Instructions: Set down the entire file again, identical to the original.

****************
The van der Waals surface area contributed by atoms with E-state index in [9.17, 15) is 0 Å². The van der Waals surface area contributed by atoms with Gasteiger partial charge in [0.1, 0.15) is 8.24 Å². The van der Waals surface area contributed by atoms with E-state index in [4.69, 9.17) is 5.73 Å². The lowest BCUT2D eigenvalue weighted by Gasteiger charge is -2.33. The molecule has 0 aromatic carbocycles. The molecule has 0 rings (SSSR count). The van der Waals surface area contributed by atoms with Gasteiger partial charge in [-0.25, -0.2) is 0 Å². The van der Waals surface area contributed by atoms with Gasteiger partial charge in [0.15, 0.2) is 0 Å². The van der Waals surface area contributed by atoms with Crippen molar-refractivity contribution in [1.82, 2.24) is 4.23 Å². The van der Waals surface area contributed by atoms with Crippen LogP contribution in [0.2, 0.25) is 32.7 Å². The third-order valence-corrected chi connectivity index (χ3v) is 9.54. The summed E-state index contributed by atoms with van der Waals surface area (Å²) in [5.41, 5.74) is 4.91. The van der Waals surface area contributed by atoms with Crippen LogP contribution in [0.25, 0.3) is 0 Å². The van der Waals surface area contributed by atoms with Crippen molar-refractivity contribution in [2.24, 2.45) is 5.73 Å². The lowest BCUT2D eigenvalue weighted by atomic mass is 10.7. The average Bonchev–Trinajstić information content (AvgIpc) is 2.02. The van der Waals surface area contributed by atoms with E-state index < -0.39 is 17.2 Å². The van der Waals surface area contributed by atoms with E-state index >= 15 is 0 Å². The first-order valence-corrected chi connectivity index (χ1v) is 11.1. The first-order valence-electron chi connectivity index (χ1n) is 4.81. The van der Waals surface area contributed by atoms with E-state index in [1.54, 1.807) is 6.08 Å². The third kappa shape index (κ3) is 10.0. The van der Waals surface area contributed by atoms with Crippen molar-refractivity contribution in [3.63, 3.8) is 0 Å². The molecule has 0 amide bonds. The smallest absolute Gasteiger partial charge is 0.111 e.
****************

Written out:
The van der Waals surface area contributed by atoms with E-state index in [9.17, 15) is 0 Å². The van der Waals surface area contributed by atoms with Gasteiger partial charge in [0.1, 0.15) is 8.24 Å². The van der Waals surface area contributed by atoms with E-state index in [4.69, 9.17) is 5.73 Å². The lowest BCUT2D eigenvalue weighted by Gasteiger charge is -2.33. The molecule has 0 aromatic carbocycles. The molecule has 0 rings (SSSR count). The van der Waals surface area contributed by atoms with Gasteiger partial charge in [-0.25, -0.2) is 0 Å². The van der Waals surface area contributed by atoms with Gasteiger partial charge in [0.15, 0.2) is 0 Å². The van der Waals surface area contributed by atoms with Crippen molar-refractivity contribution in [1.82, 2.24) is 4.23 Å². The van der Waals surface area contributed by atoms with Crippen LogP contribution in [0.2, 0.25) is 32.7 Å². The third-order valence-corrected chi connectivity index (χ3v) is 9.54. The summed E-state index contributed by atoms with van der Waals surface area (Å²) in [5.41, 5.74) is 4.91. The van der Waals surface area contributed by atoms with Crippen LogP contribution in [0.25, 0.3) is 0 Å². The van der Waals surface area contributed by atoms with Crippen molar-refractivity contribution in [2.24, 2.45) is 5.73 Å². The lowest BCUT2D eigenvalue weighted by atomic mass is 10.7. The average Bonchev–Trinajstić information content (AvgIpc) is 2.02. The van der Waals surface area contributed by atoms with E-state index < -0.39 is 17.2 Å². The van der Waals surface area contributed by atoms with E-state index >= 15 is 0 Å². The first-order valence-corrected chi connectivity index (χ1v) is 11.1. The first-order valence-electron chi connectivity index (χ1n) is 4.81. The van der Waals surface area contributed by atoms with E-state index in [1.54, 1.807) is 6.08 Å². The third kappa shape index (κ3) is 10.0. The van der Waals surface area contributed by atoms with Crippen molar-refractivity contribution in [3.63, 3.8) is 0 Å². The molecule has 0 amide bonds. The smallest absolute Gasteiger partial charge is 0.111 e.